Perini, I., & Olausson, H. (2015). Seeking pleasant touch: Neural correlates of behavioral preferences for skin stroking. Frontiers in Behavioral Neuroscience, 9.

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Role of school OT’s, PT’s, SLP’s in Behavior Intervention

School Occupational, Physical and Speech Therapists play a significant role in improving student behavior. While traditionally viewed exclusively as the role of school social workers, psychologists, and behaviorists the complex problems of students with interrelated behavioral and developmental challenges can be helped by the contribution of school therapists.  The relationship between behavioral problems, the occupation of students, communication/language abilities, and gross motor skills supports the role of school occupational, speech/language and physical therapists as members of school teams helping students with behavioral and developmental challenges.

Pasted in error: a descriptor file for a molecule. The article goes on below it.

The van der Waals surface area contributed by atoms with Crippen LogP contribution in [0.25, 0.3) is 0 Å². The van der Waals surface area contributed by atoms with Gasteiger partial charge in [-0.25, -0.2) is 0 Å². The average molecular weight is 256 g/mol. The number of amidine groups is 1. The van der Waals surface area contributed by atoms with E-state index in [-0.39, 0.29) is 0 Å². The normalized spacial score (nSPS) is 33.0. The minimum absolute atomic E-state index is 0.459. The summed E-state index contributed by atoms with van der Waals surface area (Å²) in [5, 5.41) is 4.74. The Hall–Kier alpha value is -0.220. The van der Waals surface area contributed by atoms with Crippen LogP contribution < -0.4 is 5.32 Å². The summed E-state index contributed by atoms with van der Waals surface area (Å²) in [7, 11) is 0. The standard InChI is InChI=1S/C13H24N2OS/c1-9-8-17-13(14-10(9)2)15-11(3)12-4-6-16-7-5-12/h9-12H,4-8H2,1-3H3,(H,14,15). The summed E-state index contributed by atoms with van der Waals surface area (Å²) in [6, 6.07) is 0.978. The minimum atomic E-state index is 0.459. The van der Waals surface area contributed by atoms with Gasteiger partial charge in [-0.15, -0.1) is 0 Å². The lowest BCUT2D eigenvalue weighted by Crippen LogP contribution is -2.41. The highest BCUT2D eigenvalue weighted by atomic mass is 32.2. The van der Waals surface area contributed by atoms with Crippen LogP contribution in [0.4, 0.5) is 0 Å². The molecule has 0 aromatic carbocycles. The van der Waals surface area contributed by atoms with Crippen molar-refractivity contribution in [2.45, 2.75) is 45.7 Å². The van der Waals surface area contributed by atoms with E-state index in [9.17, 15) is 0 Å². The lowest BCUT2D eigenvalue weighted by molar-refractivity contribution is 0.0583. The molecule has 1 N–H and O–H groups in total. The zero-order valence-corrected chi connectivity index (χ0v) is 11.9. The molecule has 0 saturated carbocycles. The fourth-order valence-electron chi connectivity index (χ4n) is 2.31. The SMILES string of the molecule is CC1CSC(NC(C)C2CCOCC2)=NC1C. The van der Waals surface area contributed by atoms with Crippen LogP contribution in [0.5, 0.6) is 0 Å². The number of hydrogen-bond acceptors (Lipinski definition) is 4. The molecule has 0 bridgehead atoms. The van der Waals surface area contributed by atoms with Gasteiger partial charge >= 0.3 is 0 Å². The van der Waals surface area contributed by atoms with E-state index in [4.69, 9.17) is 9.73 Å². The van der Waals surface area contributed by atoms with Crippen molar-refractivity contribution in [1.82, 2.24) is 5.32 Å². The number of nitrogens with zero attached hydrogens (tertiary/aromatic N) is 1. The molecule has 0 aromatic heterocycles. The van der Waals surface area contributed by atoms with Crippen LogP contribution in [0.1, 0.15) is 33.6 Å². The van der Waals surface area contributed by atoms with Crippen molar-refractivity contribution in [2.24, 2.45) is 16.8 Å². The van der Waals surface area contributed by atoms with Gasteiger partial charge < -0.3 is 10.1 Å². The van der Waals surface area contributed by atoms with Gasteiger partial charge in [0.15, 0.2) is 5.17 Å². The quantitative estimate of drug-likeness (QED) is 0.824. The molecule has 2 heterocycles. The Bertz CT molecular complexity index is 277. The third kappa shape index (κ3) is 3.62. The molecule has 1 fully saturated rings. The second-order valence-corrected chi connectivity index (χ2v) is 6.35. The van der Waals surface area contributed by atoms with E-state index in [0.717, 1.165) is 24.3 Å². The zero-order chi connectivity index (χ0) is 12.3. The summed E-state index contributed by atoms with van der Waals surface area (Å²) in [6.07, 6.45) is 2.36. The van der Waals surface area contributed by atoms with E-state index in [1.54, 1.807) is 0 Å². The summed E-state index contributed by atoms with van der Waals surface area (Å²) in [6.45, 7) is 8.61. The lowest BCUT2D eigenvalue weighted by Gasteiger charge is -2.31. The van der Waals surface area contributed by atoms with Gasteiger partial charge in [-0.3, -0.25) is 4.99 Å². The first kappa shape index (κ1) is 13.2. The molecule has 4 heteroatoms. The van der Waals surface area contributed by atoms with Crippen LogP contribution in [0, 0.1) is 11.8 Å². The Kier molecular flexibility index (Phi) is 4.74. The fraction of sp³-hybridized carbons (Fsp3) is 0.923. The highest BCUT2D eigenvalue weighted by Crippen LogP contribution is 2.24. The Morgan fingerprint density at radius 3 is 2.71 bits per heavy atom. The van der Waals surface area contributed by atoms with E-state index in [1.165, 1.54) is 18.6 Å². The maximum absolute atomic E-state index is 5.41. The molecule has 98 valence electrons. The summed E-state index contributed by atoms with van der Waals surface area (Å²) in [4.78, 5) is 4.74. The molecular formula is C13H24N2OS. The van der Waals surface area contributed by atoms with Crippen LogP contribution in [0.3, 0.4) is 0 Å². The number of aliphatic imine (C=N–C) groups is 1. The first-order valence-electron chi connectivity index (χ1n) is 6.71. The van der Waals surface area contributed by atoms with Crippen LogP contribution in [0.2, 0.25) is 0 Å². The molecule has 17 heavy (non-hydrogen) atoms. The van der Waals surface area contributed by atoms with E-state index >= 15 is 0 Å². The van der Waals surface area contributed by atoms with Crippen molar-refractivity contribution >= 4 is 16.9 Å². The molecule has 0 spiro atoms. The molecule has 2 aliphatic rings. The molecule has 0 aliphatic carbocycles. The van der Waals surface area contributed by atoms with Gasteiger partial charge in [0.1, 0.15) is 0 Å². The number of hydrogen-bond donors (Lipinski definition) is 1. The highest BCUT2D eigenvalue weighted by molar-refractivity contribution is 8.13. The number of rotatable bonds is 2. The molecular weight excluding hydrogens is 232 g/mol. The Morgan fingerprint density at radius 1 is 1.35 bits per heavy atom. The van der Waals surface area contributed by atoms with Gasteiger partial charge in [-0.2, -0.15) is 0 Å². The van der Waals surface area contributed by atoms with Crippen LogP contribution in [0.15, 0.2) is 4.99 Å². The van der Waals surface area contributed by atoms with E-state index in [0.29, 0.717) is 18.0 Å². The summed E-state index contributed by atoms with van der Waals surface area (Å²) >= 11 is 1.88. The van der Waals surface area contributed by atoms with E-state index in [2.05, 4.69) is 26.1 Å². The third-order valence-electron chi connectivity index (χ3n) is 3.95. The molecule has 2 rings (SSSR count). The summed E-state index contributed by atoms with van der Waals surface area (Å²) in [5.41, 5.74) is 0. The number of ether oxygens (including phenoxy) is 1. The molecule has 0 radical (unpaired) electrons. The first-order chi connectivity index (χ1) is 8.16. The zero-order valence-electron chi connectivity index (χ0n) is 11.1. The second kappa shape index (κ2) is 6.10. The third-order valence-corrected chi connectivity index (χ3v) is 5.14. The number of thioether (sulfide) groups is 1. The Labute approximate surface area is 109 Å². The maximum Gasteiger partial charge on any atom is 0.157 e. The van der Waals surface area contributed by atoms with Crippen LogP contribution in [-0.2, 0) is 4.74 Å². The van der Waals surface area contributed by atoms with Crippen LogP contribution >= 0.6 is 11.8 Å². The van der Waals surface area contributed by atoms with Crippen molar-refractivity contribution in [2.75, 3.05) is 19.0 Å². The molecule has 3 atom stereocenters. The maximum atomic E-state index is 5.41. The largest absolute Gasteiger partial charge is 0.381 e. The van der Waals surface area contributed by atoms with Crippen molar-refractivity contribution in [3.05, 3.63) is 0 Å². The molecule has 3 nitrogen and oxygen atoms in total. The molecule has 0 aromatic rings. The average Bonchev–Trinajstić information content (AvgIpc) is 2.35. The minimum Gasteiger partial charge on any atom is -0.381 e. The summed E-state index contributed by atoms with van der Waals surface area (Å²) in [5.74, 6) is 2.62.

By teaming with occupational, speech/language and physical therapists, teachers and school mental health specialists can enhance their school positive behavioral support programs with expanded use of visual supports, mindfulness, music, exercise, and sensory-motor activities (Patten et al., 2013; Schaaf et al., 2014).  There is emerging evidence that cardiovascular and resistance exercise enhances body awareness, attention, as well as functional strength and endurance for improved participation in school learning tasks http://www.ncbi.nlm.nih.gov/pmc/articles/PMC3208137/pdf/nihms297861.pdf